Dirks on Strategy: On testing business strategies Text Size
The following article is an article about stress testing by David Dirks.
"The rush to implement the "next big thing" can often blind us. When you run a business and you're the chief cook and bottle-washer at the same time, who has time to question what looks to be the greatest business strategy ever created?
Stress-testing a business strategy before it's implemented is one way to help mitigate some risk, though you can never eliminate it. Besides, if you own or manage a business, risk is what defines your path to success or failure. Here are a few ways to stress-test your next great business strategy:
- What return-on-your-investment do you need to call your strategy a success? To say "more sales" or "more profits" isn't quite the answer needed here. Calculating and clearly defining the ROI for your time and the resources expended to implement your business strategy is a must, not an option.
- Do you have an exit strategy? I was taught this valuable lesson years ago by well-known business executive and former Orange County Executive Lou Heimbach. His point was that while a business strategy might be great, you'd better have thought through your exit strategy should things fall apart. What's Plan B when the greatest business strategy ever devised goes south? Having thought through an exit strategy can actually give you further confidence to move ahead and lessen the fear of the unknown.
- Is your strategy based on commonly available data or deeper insights? Today's business managers have access to more data than ever. If your business strategy rests on commonly available data that your competitors also have access to, what's your real advantage? True competitive advantage is born out of business insights not seen by the crowd. Solving common customer problems in new and innovative ways is always a sound strategy for market differentiation.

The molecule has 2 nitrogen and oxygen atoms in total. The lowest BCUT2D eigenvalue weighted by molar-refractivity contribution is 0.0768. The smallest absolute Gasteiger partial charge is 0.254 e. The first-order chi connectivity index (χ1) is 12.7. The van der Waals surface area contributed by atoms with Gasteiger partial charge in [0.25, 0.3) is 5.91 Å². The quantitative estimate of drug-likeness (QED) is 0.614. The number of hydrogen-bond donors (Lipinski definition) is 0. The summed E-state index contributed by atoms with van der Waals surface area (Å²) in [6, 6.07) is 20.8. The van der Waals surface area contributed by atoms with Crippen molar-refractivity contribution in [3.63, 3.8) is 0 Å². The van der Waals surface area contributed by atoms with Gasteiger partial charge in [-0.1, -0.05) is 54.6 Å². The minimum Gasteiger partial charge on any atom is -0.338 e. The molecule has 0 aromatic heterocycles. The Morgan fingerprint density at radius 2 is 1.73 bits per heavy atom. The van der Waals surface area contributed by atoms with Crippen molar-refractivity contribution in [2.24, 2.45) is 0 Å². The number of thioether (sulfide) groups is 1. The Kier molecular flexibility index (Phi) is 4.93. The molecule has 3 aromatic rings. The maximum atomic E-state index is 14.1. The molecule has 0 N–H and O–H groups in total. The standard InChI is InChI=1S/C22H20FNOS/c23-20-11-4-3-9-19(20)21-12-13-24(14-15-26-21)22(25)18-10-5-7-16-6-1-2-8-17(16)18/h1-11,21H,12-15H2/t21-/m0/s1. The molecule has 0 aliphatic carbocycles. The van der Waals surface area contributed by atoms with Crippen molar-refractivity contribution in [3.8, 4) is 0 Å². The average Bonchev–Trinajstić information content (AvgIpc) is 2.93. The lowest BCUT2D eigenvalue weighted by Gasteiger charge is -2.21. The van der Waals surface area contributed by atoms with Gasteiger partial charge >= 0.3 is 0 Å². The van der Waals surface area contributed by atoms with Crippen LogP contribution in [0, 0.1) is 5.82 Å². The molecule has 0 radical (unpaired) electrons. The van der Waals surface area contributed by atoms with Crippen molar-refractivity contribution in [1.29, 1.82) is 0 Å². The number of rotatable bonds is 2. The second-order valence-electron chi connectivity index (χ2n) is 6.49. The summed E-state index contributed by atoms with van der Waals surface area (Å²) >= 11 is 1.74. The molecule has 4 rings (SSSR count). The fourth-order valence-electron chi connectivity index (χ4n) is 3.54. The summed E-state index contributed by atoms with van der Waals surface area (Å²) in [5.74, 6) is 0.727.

- How deeply committed are you to the new strategy? The power of conviction means that once you've made the decision to move forward, you're not going to break down the minute things get a little tough. When you find a bump in the road, your conviction allows you to figure out how to keep moving forward.
- Is there a detailed action plan? How often have you sat in a meeting where everyone is rallying around a new idea or strategy only to have everyone leave the meeting not really knowing who's going to implement it? It happens every day.
Whether you're next strategy is based on your gut instincts or deep data insights, you'll sleep a bit better if you spend some time stress-testing it first.
This is the second installment in a two-part series on strategy stress-testing. Read part one at recordonline.com/dirks.
David Dirks of Port Jervis is a business strategy and marketing consultant. Visit his strategy blog at growingmybusiness.wordpress.com and listen to his weekly radio show at wtbq.com. E-mail him at email@example.com."
A good article by David Dirks on stress testing.